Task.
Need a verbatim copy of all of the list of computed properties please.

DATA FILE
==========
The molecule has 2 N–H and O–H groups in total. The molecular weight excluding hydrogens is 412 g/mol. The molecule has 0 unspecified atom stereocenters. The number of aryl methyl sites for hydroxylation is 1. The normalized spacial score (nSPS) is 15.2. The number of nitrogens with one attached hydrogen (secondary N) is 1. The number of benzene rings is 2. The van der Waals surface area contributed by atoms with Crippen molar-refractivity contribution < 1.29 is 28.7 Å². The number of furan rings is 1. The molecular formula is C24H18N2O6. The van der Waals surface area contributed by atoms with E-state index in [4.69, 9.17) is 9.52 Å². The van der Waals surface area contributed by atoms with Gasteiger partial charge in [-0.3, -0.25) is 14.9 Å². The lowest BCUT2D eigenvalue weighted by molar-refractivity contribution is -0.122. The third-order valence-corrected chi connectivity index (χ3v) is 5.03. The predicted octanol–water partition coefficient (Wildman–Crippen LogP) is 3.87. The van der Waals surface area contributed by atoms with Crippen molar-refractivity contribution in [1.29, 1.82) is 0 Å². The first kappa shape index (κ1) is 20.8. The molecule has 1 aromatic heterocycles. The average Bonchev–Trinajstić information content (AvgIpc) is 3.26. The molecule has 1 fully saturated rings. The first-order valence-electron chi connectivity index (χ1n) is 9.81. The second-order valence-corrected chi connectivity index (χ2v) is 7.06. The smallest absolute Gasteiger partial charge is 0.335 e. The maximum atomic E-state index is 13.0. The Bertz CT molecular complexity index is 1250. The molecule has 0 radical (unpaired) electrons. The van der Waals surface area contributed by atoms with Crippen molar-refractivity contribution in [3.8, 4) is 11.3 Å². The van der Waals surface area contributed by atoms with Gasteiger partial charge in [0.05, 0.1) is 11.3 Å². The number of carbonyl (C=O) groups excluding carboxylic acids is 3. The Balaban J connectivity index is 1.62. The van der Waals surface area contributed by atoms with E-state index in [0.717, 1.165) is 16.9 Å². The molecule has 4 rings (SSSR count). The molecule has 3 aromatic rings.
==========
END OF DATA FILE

The molecule has 2 N–H and O–H groups in total. The molecular weight excluding hydrogens is 412 g/mol. The molecule has 0 unspecified atom stereocenters. The number of aryl methyl sites for hydroxylation is 1. The normalized spacial score (nSPS) is 15.2. The number of nitrogens with one attached hydrogen (secondary N) is 1. The number of benzene rings is 2. The van der Waals surface area contributed by atoms with Crippen molar-refractivity contribution < 1.29 is 28.7 Å². The number of furan rings is 1. The molecular formula is C24H18N2O6. The van der Waals surface area contributed by atoms with E-state index in [4.69, 9.17) is 9.52 Å². The van der Waals surface area contributed by atoms with Gasteiger partial charge in [-0.3, -0.25) is 14.9 Å². The lowest BCUT2D eigenvalue weighted by molar-refractivity contribution is -0.122. The third-order valence-corrected chi connectivity index (χ3v) is 5.03. The predicted octanol–water partition coefficient (Wildman–Crippen LogP) is 3.87. The van der Waals surface area contributed by atoms with Crippen molar-refractivity contribution in [1.29, 1.82) is 0 Å². The first kappa shape index (κ1) is 20.8. The molecule has 1 aromatic heterocycles. The average Bonchev–Trinajstić information content (AvgIpc) is 3.26. The molecule has 1 fully saturated rings. The first-order valence-electron chi connectivity index (χ1n) is 9.81. The second-order valence-corrected chi connectivity index (χ2v) is 7.06. The smallest absolute Gasteiger partial charge is 0.335 e. The maximum atomic E-state index is 13.0. The Bertz CT molecular complexity index is 1250. The molecule has 0 radical (unpaired) electrons. The van der Waals surface area contributed by atoms with Crippen molar-refractivity contribution in [3.8, 4) is 11.3 Å². The van der Waals surface area contributed by atoms with Gasteiger partial charge in [0.05, 0.1) is 11.3 Å². The number of carbonyl (C=O) groups excluding carboxylic acids is 3. The Balaban J connectivity index is 1.62. The van der Waals surface area contributed by atoms with E-state index in [0.717, 1.165) is 16.9 Å². The molecule has 4 rings (SSSR count). The molecule has 3 aromatic rings.